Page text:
Like travel, veterinary CE should expand our horizons

Like travel, veterinary CE should expand our horizons

Think of a convention program as a map, with unfamiliar topics like unexplored cities.
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May 07, 2018

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In nearly 50 years of involvement in veterinary medicine, one of my hobbies was organizing continuing education (CE) programs on a local, national and occasionally international level. I realized early on that it was a great way to hear from experts on topics I was interested in and also to meet the giants of our profession.

Years ago I was speaking with a lifelong learner, Dr. Larry Lippincott of Los Angeles, when I wondered aloud why some subjects attracted just a handful of attendees while others spilled over into the hallway. Dr. Lippincott pointed out a truth that I’ve found applies not just to CE but also to personal preferences in food, travel, societal interactions and even politics: People tend to go where they’re comfortable. We’re drawn to people like ourselves.

Yeah, I know that!

We tend to read, watch and listen to topics we agree with and avoid those we aren’t familiar with or disagree with. We sit in a lecture and nod our agreement … damn, we’re smart! Why should we expose ourselves to anything new when our comfort zone is so, well, comfortable?

Flipping through the program at a CE meeting we generally skip topics we’re not interested in. And for many veterinarians, that means anything not clinical in nature. But is enhancing our existing clinical skills always our best option? Is it a good idea to have our knowledge grow deeper but not wider—in other words, to learn more and more about less and less? Maybe it’s time to dig a wider ditch, not just a deeper one.

No goat cheese, please

I see similar issues among people who “don’t like” something even though often they’ve never experienced it or learned about it. I am my own example. I’ve always been a meat-and-potatoes guy; I do love ethnic food and have had more than my share of Cachaça (a distilled spirit made from fermented sugarcane juice) and Mekong whiskey, but I don’t eat fish or goat cheese.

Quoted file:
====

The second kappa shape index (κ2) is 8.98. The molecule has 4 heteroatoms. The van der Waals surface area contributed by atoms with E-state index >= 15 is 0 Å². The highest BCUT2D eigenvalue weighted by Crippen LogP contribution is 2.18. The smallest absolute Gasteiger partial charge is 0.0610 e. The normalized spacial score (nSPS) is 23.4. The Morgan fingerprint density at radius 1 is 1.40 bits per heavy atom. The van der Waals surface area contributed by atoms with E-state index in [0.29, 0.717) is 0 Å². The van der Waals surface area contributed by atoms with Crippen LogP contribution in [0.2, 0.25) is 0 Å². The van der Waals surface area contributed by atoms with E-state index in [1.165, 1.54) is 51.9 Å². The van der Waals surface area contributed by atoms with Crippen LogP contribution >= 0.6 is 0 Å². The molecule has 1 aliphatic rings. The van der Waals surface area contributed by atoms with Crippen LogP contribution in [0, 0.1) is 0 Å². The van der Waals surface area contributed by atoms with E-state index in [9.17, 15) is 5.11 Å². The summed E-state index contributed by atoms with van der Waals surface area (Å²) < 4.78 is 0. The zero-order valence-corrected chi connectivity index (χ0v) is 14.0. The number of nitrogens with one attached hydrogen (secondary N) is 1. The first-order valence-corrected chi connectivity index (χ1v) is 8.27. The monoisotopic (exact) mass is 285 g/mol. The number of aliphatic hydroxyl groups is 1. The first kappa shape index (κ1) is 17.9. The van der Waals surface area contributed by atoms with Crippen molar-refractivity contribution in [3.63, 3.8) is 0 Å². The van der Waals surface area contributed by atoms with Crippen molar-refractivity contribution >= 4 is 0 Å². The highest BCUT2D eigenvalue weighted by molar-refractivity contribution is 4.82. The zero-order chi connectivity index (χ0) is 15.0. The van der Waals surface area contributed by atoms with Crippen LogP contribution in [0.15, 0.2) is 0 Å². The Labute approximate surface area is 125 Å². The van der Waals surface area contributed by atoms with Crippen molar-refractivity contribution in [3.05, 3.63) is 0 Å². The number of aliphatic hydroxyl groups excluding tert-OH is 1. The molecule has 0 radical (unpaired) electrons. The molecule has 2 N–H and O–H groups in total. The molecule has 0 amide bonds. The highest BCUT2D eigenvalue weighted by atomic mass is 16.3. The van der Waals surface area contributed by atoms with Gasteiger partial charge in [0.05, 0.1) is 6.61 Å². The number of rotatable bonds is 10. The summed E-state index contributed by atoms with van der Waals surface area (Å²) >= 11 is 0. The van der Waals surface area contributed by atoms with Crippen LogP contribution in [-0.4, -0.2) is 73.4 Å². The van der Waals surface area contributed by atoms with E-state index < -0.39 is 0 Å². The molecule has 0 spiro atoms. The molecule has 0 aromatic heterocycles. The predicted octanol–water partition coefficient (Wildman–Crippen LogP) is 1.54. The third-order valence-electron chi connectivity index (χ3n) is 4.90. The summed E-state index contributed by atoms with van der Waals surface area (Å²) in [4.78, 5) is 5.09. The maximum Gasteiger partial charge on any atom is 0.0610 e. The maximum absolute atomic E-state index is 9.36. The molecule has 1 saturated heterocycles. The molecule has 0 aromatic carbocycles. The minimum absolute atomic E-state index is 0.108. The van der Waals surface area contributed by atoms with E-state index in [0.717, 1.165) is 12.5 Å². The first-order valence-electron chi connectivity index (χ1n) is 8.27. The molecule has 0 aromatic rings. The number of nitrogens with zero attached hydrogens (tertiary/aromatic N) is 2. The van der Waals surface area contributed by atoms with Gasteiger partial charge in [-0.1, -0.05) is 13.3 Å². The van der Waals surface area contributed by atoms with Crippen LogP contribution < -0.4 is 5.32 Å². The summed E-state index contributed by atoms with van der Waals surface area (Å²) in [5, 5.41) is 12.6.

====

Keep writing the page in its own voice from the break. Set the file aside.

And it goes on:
I grew up in a time when fish for dinner meant frozen fish sticks or canned tuna … so I don’t eat fish. The same is true with goat cheese. I was in my 20s when I found out there were cheeses other than Velveeta. I have come to love cheese, but I won’t even try goat cheese. It tastes like goats. I’d rather eat green eggs and ham.

Let the trip take you

If you follow my columns, you know I love to travel. I used to tell people if they put me on a bus to Bakersfield, California, I would go. (Although with apologies to folks in Bakersfield, once was quite enough.) Travel is the greatest developer of personal horizons that I can imagine—and I don’t mean a weekend at the lake.

Travel should be one surprise after another. I like unexpected experiences and sites, and while I don’t eat fish or goat cheese, I’ve had Indian food from street vendors, mystery meat tacos in the Yucatan and who knows what in China.

And somehow that brings us back to CE!

Our approach to CE should be like traveling to a place we’ve never been. Make it special.  Expand your horizons. Attend a few sessions on topics you have no experience in and will likely never use. In my time in Anguilla we’ve cared for an injured seal that was way off course, dolphins that had been brought to the island from Cuba and more goats than I can recall. I wish I had sat in on a few more lectures on pinnipeds, cetaceans and caprine reproduction.

Some of this and some of that

Consider that conference program as sort of a road map. Mix in a smattering of curiosity-driven choices that will expand your horizons—just as travel does.

Dr. Mike Paul is the former executive director of the Companion Animal Parasite Council and a former president of the American Animal Hospital Association. He is currently the principal of MAGPIE Veterinary Consulting. He is retired from practice and lives in Anguilla, British West Indies.


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